There's a hot term being thrown around by sports marketers around the world - white space. Long ago, the term was used to describe blank or unprinted space in the advertising industry. In the context of sports marketing, white space has to do with unused areas in a sports arena, on an athlete’s jersey or on a team’s social media accounts that could be used to place sponsor branding to catch the attention of sports fans as they consume sports.
Why is white space the new buzzword in sports marketing? While the concept of “white space” in sports is not new, with the uncertainty in sports today and the pause of sports in early March, rights holders and brand sponsors are getting creative by experimenting with new ways to reach fans.
Forward-thinking marketers are challenging traditional in-venue signage concepts by asking "Why not?" and "What if?" Much of this creative thinking is being driven by the return of sports in environments where there will be no fans in the immediate future. With no fans or limited fans in seats, a sports marketer’s canvas becomes full of possibilities - teams and leagues can now use this new “empty” space to provide brand exposure opportunities for their brand partners.
While many rights holders are currently using white space analysis to uncover signage opportunities for existing partners in the form of make-goods, white space analysis findings can also help rights holders assign a media value to those assets, allowing them to evaluate the cost-benefit of creating a new asset and then sell those assets to new partners at a fair price.
White space analysis is used in the sponsorship world to:
- Identify new assets that can be leveraged to drive incremental value to brand partners.
- Analyze how changing the size or location of signage assets can impact sponsor media value.
- Back rate cards and inventory pricing with credible data.
So how does a marketer or their rightsholder partner identify this elusive white space and how do they determine what the potential value is of a new signage asset? As with many questions in the marketing world, the answer, in this case is - technology.
To execute a white space analysis, a type of artificial intelligence called computer vision is used. For over a decade, GumGum Sports has been a leader in helping marketers reap the benefits of computer vision through the contextual analysis of images. Today, this technology aids marketers and rights holders in the identification and valuation of white space opportunities, by increasing the accuracy, speed, and scale at which the analysis can be done. With the help of computer vision, rights holders are able to unlock new opportunities for sponsorship revenue and brands are empowered to track and optimize their sponsorship portfolios for maximum effectiveness.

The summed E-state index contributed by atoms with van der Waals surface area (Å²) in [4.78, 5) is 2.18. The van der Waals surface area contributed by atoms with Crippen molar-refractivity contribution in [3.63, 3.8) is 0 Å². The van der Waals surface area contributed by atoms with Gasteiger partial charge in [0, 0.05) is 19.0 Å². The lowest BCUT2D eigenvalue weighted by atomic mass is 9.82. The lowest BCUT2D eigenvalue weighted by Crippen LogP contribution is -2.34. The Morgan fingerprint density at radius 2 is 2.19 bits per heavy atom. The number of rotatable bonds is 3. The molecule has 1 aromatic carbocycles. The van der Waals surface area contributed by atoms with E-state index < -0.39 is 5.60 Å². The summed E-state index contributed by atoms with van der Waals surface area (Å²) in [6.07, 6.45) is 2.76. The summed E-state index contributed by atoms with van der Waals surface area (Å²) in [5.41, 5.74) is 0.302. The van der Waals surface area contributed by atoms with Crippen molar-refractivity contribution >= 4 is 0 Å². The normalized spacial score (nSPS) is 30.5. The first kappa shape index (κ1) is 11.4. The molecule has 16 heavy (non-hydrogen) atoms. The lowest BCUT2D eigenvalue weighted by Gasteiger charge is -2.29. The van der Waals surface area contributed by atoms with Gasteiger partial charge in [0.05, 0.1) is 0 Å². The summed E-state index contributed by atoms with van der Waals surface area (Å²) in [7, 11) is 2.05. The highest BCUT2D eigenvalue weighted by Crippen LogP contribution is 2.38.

Computer vision enables us to uncover new signage opportunities in stadiums by capturing and analyzing unused space in stadiums that appear on television broadcasts, streaming platforms and social media channels, even on social media accounts that are operated by fans, athletes and media companies. A proprietary methodology then assigns a media value to that empty space based on the visibility that empty space had across all channels, allowing the rights holder and potential sponsor to understand what value that asset might generate for them.
For the rights holders, this technology creates completely new sponsorship inventory which can be confidently sold based on accurate valuations. For brands looking to get creative, these technologies create unique spaces that they can present to partners as a new partnership idea. You can learn how GumGum Sports calculate sponsor media value in The Brand Guide to Optimizing Sponsorships.
Regardless of your perspective, the new normal in sports marketing involves challenging conventional thinking. As the landscape shifts, marketers will need to embrace technology to maximize opportunities for their businesses.
Looking to explore white space analysis further? Request a meeting with one of our in-house experts!
Written by Chris Mike